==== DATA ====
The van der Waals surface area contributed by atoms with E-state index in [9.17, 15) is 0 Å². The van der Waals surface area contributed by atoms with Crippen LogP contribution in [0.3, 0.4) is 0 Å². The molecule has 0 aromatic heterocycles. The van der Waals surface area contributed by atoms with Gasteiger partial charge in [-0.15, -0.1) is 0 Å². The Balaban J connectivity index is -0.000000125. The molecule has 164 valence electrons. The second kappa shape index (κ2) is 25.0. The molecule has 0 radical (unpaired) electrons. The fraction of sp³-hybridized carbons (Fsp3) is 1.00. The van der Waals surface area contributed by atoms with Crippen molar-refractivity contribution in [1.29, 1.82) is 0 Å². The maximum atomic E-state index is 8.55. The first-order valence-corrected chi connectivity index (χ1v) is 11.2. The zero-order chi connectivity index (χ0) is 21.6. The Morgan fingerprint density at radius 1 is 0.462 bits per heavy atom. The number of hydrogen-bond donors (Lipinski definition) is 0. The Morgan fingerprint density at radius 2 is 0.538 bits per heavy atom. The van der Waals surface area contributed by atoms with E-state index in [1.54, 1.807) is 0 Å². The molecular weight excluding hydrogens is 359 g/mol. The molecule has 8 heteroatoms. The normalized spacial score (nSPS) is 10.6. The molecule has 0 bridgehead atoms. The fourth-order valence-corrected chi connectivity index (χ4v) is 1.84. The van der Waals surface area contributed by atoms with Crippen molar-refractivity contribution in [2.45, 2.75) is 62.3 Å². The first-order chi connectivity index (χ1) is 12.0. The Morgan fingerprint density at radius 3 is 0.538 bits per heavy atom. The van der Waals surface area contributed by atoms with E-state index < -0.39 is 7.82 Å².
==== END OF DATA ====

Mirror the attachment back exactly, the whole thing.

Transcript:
The van der Waals surface area contributed by atoms with E-state index in [9.17, 15) is 0 Å². The van der Waals surface area contributed by atoms with Crippen LogP contribution in [0.3, 0.4) is 0 Å². The molecule has 0 aromatic heterocycles. The van der Waals surface area contributed by atoms with Gasteiger partial charge in [-0.15, -0.1) is 0 Å². The Balaban J connectivity index is -0.000000125. The molecule has 164 valence electrons. The second kappa shape index (κ2) is 25.0. The molecule has 0 radical (unpaired) electrons. The fraction of sp³-hybridized carbons (Fsp3) is 1.00. The van der Waals surface area contributed by atoms with Crippen molar-refractivity contribution in [1.29, 1.82) is 0 Å². The maximum atomic E-state index is 8.55. The first-order valence-corrected chi connectivity index (χ1v) is 11.2. The zero-order chi connectivity index (χ0) is 21.6. The Morgan fingerprint density at radius 1 is 0.462 bits per heavy atom. The number of hydrogen-bond donors (Lipinski definition) is 0. The Morgan fingerprint density at radius 2 is 0.538 bits per heavy atom. The van der Waals surface area contributed by atoms with E-state index in [1.54, 1.807) is 0 Å². The molecular weight excluding hydrogens is 359 g/mol. The molecule has 8 heteroatoms. The normalized spacial score (nSPS) is 10.6. The molecule has 0 bridgehead atoms. The fourth-order valence-corrected chi connectivity index (χ4v) is 1.84. The van der Waals surface area contributed by atoms with Crippen molar-refractivity contribution in [2.45, 2.75) is 62.3 Å². The first-order chi connectivity index (χ1) is 12.0. The Morgan fingerprint density at radius 3 is 0.538 bits per heavy atom. The van der Waals surface area contributed by atoms with E-state index < -0.39 is 7.82 Å².